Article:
Tuesday, July 14, 2015

Romrandom Chess

Credit: see below

Gdali Roisman brings to our attention the following suggestion 'for a new array'. It was published in Shachmat vol. 6 no. 3 (March 1967), p. 102. It was the suggestion of Meir Rom, and given the same reasons as other such suggestions, to wit, the "theory death" of chess.

Rom offers the new array tentatively, and suggests that players 'who are sick of playing by the book until the 20th move' will benefit from it. He notes the array doesn't change the rules (apart from the abolition of castling) or pieces, thus not requiring a change in middlegame or endgame strategies, or the production of new sets. The castling move is, of course, canceled in this array, but there are no other changes to the rules.

The array is interesting, being deliberately asymmetrical. presumably, to give play a more tactical, castling-on-opposite-sides character right from the start. The rooks and bishops, too, seem to start in a prima facie better, more active, position than in the orthodox game. This is unlike most suggestions for unorthodox starting positions, such as Fischer's "random chess" suggestion.

By the way, Tim Krabbe and others noted (though I cannot locate the exact place right now) that Fischer was hardly the first to suggest such a new array. Bronstein, Gulko, and others did, as well as Maarten van 't Kruijs in the 19th century, and the idea (as the article in the link notes) goes back further, to the 18th century. Van 't Kruijs was unorthodox in more ways than one: the "reverse French" (1. e3) is called the van 't Kruijs opening.

Such randomization comes readily to mind for those who wish to create a chess variant, as it requires no new rules, pieces, or boards, and is very easy to set up once the idea occurs to one. I won't be all surprised if Arabic (Shatranj) or even Indian chess was occasionally played in such a randomized fashion, for variety's sake.

Thursday, July 9, 2015

1935 Maccabiah Chess Medal

Credit: See Below
Prof. Shaul Ladany (whose life story, in the linked Wikipedia page, is well worth reading) had sent me a photographs of this medal from the 2nd Maccabiah. 

The top side has the logo of the Palestine Chess Federation, and the bottom side the Maccabiah's logo. The text reads, top, 'The Palestine Chess Federation', and bottom, 'The 2nd Maccabiah, Palestine'. (As usual, we translate the Hebrew term Eretz Israel -- 'Land of Israel' -- into 'Palestine', the equivalent English term used at the time). 

As instances of public use of the Palestine Chess Federation's logo seem to be rather rare (see, for one such use, this post), this is certainly a significant find. Also, this medal, as well as the Zilbershats case noted in this previous post, strongly suggest that chess was an official field of competition in the Maccabiah. This was certainly what all chess books which mention the subject, as well as contemporary newspaper reports, say or imply.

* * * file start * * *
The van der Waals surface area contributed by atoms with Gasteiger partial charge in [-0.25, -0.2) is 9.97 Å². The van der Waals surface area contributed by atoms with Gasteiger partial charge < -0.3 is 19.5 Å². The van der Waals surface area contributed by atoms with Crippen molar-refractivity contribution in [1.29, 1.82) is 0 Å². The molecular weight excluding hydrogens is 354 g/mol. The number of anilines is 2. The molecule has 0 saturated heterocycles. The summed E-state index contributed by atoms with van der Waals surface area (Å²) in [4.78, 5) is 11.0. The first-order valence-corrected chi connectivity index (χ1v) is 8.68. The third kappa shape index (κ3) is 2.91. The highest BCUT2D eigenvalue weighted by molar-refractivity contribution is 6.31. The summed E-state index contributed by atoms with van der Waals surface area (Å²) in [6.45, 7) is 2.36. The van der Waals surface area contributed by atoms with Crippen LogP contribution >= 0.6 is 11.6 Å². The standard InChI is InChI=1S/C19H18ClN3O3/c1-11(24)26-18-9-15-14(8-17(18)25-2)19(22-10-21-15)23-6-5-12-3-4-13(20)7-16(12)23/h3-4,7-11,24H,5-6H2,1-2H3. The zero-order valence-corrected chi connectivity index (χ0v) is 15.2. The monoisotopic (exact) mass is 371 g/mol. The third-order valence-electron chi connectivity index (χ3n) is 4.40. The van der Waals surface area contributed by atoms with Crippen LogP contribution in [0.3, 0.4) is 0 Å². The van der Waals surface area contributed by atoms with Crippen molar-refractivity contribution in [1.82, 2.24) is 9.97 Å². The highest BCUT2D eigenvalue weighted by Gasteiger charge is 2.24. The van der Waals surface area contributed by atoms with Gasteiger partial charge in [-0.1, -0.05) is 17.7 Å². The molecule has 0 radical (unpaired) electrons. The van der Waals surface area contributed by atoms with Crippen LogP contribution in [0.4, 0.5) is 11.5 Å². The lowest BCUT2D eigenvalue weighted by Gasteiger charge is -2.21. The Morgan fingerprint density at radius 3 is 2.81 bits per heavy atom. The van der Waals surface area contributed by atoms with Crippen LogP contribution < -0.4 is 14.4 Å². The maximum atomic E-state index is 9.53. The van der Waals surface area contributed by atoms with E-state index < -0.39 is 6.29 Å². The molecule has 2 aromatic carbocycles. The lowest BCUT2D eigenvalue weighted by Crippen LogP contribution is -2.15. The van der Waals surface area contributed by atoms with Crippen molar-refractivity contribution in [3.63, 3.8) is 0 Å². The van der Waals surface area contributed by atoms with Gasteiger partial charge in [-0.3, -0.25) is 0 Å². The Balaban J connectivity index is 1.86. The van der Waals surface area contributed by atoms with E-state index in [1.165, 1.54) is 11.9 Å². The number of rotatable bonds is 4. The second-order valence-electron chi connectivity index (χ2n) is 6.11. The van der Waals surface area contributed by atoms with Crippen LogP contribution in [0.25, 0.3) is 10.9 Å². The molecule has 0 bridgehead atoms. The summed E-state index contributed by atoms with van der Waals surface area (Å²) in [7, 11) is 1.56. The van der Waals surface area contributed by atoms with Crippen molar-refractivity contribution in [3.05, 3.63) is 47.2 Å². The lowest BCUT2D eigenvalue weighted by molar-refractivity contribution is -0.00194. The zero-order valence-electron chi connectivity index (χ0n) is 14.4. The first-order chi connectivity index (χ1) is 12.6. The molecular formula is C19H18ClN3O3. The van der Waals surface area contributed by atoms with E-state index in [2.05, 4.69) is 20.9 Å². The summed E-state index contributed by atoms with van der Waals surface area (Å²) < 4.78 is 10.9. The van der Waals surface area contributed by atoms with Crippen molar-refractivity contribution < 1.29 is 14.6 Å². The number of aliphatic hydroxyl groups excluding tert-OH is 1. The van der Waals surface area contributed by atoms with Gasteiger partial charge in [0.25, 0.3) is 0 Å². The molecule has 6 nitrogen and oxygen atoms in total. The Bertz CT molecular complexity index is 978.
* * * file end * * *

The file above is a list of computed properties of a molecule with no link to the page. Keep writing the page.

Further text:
However, prof. Ladany believes that this was never officially the case, and that his research has no mention of chess as officially being part of the 1935 Maccabiah. He believes "annexing" chess to the Maccabiah was one of the many cases (then as in the 1932 Maccabiah) of using the event as a formal excuse for immigration purposes, to allow as many Jews as possible to enter the country in the teeth of British restrictions on Jewish immigration.

Wednesday, July 1, 2015

A Fischer Letter

Credit: see below.

Above is a scan (both sides) of a letter sent by Bobby Fischer to the Israel Chess Federation, provided to us by Yoram Lubianiker. He adds that, while the date of the cancellation stamp is not clear, the stamp on the bottom right was issued in Nov. 3rd, 1970, which means that is the earliest date the letter could have been sent.

Fischer (after his participation in Netanya 1968) was invited to participate in a tournament in Israel by the ICF again, but politely declined, noting he is devoting all his energies to the conquest of the world championship. This, Lubianiker learned from person conversation from a source in the ICF which I also know, and who I know from personal experience wishes not to be named on the Internet.